Nonfiction > Abraham Lincoln > Political Debates Between Lincoln and Douglas > Page 100
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Abraham Lincoln (1809–1865).  Political Debates Between Lincoln and Douglas  1897.
 
Page 100
 
 
myself, then elect him. I leave the question in your hands, and again tender you my profound thanks for the cordial and heartfelt welcome tendered to me this evening.  31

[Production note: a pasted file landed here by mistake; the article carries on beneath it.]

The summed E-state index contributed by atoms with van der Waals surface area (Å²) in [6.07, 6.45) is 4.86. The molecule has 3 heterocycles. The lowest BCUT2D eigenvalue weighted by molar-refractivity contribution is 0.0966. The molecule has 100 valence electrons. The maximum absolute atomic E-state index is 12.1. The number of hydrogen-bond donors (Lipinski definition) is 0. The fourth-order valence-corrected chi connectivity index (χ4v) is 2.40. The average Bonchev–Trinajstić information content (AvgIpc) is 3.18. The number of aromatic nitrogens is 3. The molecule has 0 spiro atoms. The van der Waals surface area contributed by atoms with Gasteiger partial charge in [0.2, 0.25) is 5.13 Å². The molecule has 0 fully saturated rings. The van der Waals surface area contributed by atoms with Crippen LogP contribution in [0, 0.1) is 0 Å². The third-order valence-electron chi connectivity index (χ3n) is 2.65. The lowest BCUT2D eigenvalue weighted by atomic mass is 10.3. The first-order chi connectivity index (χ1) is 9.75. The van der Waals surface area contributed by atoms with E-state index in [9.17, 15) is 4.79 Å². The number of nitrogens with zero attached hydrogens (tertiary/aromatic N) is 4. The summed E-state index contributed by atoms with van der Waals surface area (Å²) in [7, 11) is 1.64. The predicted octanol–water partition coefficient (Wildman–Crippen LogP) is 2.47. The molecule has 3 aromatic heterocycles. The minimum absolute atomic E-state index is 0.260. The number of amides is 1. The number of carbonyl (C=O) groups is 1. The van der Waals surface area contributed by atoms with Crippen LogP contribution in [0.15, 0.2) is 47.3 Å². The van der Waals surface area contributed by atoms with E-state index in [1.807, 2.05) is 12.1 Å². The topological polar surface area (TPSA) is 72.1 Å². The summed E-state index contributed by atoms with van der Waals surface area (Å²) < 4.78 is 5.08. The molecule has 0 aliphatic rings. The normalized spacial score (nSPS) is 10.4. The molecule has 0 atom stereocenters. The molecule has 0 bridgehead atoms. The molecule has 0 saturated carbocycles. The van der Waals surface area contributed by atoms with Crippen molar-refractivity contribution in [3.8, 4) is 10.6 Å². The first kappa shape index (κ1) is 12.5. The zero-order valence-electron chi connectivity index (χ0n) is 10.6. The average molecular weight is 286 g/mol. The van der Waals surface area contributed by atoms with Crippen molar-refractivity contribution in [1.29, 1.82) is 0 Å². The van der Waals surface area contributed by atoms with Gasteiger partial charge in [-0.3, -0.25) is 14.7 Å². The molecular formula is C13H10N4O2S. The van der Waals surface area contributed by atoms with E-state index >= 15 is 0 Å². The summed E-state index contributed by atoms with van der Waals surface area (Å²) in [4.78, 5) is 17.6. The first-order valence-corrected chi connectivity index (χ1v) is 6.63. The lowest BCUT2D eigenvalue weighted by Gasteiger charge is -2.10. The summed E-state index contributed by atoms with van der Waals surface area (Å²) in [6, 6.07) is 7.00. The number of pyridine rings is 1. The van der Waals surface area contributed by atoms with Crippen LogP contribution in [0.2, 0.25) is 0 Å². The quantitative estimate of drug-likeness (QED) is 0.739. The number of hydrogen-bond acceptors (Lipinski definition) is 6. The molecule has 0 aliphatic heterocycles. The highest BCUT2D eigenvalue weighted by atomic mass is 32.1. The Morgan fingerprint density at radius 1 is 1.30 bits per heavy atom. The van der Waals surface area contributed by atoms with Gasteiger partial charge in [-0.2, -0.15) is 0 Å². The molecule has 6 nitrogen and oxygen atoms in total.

FLLOW-CITIZENS: Another election, which is deemed an important one, is approaching, and, as I suppose, the Republican party will, without much difficulty, elect their State ticket. But in regard to the Legislature, we, the Republicans, labor under some disadvantages. In the first place, we have a Legislature to elect upon an apportionment of the representation made several years ago, when the proportion of the population was far greater in the South (as compared with the North) than it now is; and inasmuch as our opponents hold almost entire sway in the South, and we a corresponding large majority in the North, the fact that we are now to be represented as we were years ago, when the population was different, is, to us, a very great disadvantage. We had in the year 1855, according to law, a census or enumeration of the inhabitants, taken for the purpose of a new apportionment of representation. We know what a fair apportionment of representation upon that census would give us. We know that it could not, if fairly made, fail to give the Republican party from six to ten more members of the Legislature than they can probably get as the law now stands. It so happened at the last session of the Legislature, that our opponents, holding the control of both branches of the Legislature, steadily refused to give us such an apportionment as we were rightly entitled to have upon the census taken of the population of the State. The Legislature would pass no bill upon that subject,
 

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